Indianapolis Opera began its 2013-14 season by staging the staunchest anti-opera in the operatic canon, “The Threepenny Opera.” The enduring collaboration of Bertolt Brecht and Kurt Weill, despite a difficult gestation, gave a 20th-century twist to the view from the bottom of English society from which John Gay had written “The Beggar’s Opera” two centuries earlier. It was meant to be vernacular in the coarsest way, both musically and textually.
As designed by Gordon Strain, the Basile Opera Center production has a severe industrial look — symmetrically designed metal scaffolding with opposing stairways, the whole marked off geometrically with bars and railings. Most of the action takes place in the foreground, where the “alienation effect” of addressing the audience with narration or commentary is thrown in. Tight, circumscribed spots on solo singers from time to time blend the world of stage illusion with cabaret entertainment in Betsy Cooprider-Bernstein’s lighting design.
Director Bill Fabris’ concept is that this is a troupe of German players presenting its jaded Weimar Republic view of London squalor and low ambitions on the eve of Queen Victoria’s coronation nearly 100 years before. The company shares the lines of “Mack the Knife” to set the sordid scene. In times of great uncertainty, the view from the gutter seems to have a heightened clarity, even a kind of rough wisdom. Corruption and double-dealing are the way of the world, as illustrated by the story of the dissolute highwayman Macheath and the attempt of the “beggar king” Peachumto do him in for the effrontery of luring his daughter Polly into a questionable marriage.
Seen at Sunday’s matinee, the Indianapolis Opera production maintained a brittle intensity, lit by sardonic humor even as the story of cunning and betrayal also mirrors the characters’ desperation and yearning for a better life. Brecht’s text and Weill’s songs from the start made hit entertainment out of the most cynical interpretation of human motives in modern times, and they are well represented in Michael Feingold’s translation.
|Mr. and Mrs. Peachum ruefully contemplate the allure of the moon over Soho.|
As Macheath, Corey McKern is a dashing baritone who was highly effective as the lowlife ruler of a criminal gang, kept active thanks to Macheath’s friendship with the sheriff, Tiger Brown. If the impeccably dressed McKern was almost too suave, it worked to show how firmly the gang leader keeps the cordial mask in place to hide his sinister self. He was equally credible recalling with Tiger Brown the bloodthirsty camaraderie of soldiering in India (“The Cannon Song”) and in his smooth romancing of the naïve Polly in the love duet that follows. Later on, his “Ballad of Living in Style” conveyed the unshakability of Macheath’s self-confidence even behind bars.
Kern’s vigorous vocal and dramatic profile needed the kind of nemesis presented by the singers playing the Peachums and their useful ally Jenny Diver, one of Macheath’s mostly discarded trollops. That formidable opposition is superb in this production. Robert Kerr stoutly portrayed Jonathan Peachum in all respects — the wry moralist perched on the top of a begging business that prospers by fiercely defending its territory and playing on the guilty consciences of the well-to-do.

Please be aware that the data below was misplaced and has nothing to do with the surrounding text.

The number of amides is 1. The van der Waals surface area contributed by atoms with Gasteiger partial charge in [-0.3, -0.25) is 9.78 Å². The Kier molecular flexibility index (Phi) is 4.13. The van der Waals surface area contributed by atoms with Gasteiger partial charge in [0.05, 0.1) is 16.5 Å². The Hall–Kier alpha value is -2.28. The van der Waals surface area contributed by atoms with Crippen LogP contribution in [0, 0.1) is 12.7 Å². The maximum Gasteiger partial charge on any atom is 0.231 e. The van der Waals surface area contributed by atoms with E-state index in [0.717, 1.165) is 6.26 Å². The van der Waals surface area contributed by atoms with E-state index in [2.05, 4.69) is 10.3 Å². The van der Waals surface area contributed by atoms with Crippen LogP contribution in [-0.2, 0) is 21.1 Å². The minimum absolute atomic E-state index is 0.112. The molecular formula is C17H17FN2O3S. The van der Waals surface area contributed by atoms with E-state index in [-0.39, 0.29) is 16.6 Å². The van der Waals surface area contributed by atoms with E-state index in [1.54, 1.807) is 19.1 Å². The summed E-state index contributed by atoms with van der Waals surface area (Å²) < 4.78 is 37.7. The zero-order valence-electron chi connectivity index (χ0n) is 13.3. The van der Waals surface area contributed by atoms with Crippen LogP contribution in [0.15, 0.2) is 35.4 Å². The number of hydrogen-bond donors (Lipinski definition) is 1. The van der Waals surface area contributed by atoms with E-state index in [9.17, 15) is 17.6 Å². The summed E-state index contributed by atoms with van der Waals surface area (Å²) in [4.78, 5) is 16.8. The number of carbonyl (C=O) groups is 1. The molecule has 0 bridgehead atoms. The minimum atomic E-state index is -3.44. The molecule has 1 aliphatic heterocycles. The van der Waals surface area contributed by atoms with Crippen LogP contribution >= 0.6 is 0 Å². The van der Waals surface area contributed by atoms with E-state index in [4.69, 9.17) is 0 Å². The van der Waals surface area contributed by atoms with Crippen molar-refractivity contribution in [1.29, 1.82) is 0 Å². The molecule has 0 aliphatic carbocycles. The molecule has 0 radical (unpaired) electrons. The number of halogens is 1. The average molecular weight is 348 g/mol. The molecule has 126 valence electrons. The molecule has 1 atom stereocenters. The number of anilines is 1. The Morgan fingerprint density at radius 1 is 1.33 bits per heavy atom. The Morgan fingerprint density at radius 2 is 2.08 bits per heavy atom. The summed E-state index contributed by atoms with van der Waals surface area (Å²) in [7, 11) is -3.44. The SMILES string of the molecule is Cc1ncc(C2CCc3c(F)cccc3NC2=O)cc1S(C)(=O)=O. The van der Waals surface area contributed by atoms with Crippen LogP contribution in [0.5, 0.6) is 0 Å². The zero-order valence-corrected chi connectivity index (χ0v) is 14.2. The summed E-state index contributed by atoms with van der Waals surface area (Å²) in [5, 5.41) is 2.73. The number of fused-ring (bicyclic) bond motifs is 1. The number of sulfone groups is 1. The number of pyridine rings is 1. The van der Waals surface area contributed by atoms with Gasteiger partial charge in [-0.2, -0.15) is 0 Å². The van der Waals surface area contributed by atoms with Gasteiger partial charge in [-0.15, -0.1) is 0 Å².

The rightness of his pairing with Janara Kellerman as Mrs. Peachum is immediately apparent in the way they performed the “Why Can’t They” song, lamenting the impossibility of responsible parenthood when “the moon over Soho” holds forth the illusion of happiness to the younger generation. Both Kerr and Kellerman never failed to project the words well, even when the well-honed band offstage (conducted by James Caraher) became boisterous. And they unfailingly sounded like they could be lower-class denizens of Soho.
Which brings up a persistent difficulty in the performance I saw: the bothersome inconsistency of accents. For example: When Macheath’s gang (their interplay was adeptly brought off) was trying to explain things to the boss, deal with his many adversaries or react to his predicaments, only Crooked-Finger Jack (Andrew Morales) displayed a passable Cockney accent.
Some of the main characters went in and out of American speech. This was quite disconcerting in Rachel Sparrow’s otherwise winning Polly Peachum, but particularly conspicuous when McKern, with his abundance of lines in song and speech, couldn’t sustain the English accent. A dialect coach should have been added to the production team, because otherwise it looked as if Fabris left it up to the players to manage London street talk as each saw fit.
As Jenny Diver, Caitlin Mathes was often capable of sounding like a Cockney wench, but fell under the influence of some broad American accents in the second act. Quite admirable, however, was her dead-on ferocity and a stance that indicated Jenny could have been a natural leader if not for the life of whoredom she fell into. Her showpiece, “Pirate Jenny,” was bone-chilling, and the “Solomon Song” indicated vividly that Jenny, like Peachum, was capable of taking the long view of human frailty.
Jacqueline Brecheen’s Lucy Brown — the other current claimant to Macheath’s wandering affections — was manipulative and skilled at usually keeping her victimhood at bay, but both she and Sparrow’s Polly seemed a bit overmatched by the rapid patter of “The Jealousy Duet.”